Assembly

Let’s build high-quality, equitable, and individualized learning experiences for all young people.

Beta - By Bellwether

Assembly seeks to create equitable systems of education in which students can access a diversity of learning experiences, services, and supports that encourage their well-being, ensure mastery of knowledge and skills, and enable them to pursue their interests, talents, and goals.

Families with means already have disproportionate access to these opportunities through supplemental and out-of-system learning, creating a “shadow inequity” in how, where, and when students learn.

Bellwether - Testimonial

Assembly can break down barriers between school, family, and community to support every aspect of a child’s growth and development.

Publications

Some Assembly Required
How We Got Here
Current State & Emerging Trends
Our Team - Bellwether Education Partners

Some Assembly Required: How a More Flexible Learning Ecosystem Can Better Serve All Kids and Unlock Innovation

An education equal to the demands of the modern era will require the flexibility to customize learning experiences for each child, responsive to changing needs and demands, and rooted in equity in policy and practice. It will require creating communities where diverse students, families, educators, and others participate in shared endeavors. In short, to create an excellent, equitable, and dynamic education, some Assembly is required.

Our Team - Bellwether Education Partners

A History of Public Education and the Assembly of Services

Public schools are at the epicenter of efforts to better meet the needs of young people. Over the past 150 years, these schools have been gradually tasked with meeting more needs of more students. Today, education leaders and policymakers must determine whether it’s fair or reasonable to ask public schools to meet so many consequential student needs and — if not — what an alternative approach might be.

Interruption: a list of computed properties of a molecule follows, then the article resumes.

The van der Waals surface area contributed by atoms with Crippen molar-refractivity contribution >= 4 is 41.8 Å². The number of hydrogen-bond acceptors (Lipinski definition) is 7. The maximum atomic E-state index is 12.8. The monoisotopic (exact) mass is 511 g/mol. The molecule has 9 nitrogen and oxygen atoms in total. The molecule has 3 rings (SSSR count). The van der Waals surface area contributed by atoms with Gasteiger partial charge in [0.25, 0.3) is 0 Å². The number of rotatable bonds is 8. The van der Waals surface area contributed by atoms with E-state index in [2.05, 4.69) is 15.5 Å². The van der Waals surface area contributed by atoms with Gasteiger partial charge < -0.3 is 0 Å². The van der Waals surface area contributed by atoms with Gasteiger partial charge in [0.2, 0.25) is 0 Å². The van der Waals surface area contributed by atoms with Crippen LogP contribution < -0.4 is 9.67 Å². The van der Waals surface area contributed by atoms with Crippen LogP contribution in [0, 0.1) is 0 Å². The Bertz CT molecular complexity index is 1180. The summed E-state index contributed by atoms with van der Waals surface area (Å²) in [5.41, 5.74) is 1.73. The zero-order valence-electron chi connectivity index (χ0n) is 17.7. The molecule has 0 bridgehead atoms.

Our Team - Bellwether Education Partners

Not an Assembly Line: Current Practices and Emerging Trends of an Assembly-Based Education in K-12

There is more assembly in education today than first meets the eye. Schools provide or facilitate customized learning opportunities for millions of students across the country; millions more students select services and supports outside or instead of school. Done well, both have the potential to foster an ecosystem of learning options in which families and students assemble those that best meet their needs.

What’s Assembly?

Assembly puts families and students at the center of flexible services, supports, and learning experiences and allows them to customize experiences and build community. Equitable Assembly requires policies and practices that ensure access isn’t constrained by socioeconomic status or structural barriers such as transportation.

What’s Assembly?
Needs
Resources
Providers
Enabling Conditions

Needs

Each young person has fundamental needs as well as unique interests, talents, and goals. They require a variety of supports to grow into adults ready to contribute to their community, the economy, and the body politic.

Student Needs
  • English as a second language
  • English language arts
  • Foreign language
  • Individual passions
  • Math
  • Mental health, therapy, and related supports
  • Nutrition
  • Physical health and wellness screenings
  • Science
  • Sense of community
  • Social services
  • Social studies
  • Special education
  • Work experience

Resources

A flexible learning ecosystem includes the diversity of options available within and outside of school. To access these options, students and their families need funding, information, and agency.

Funding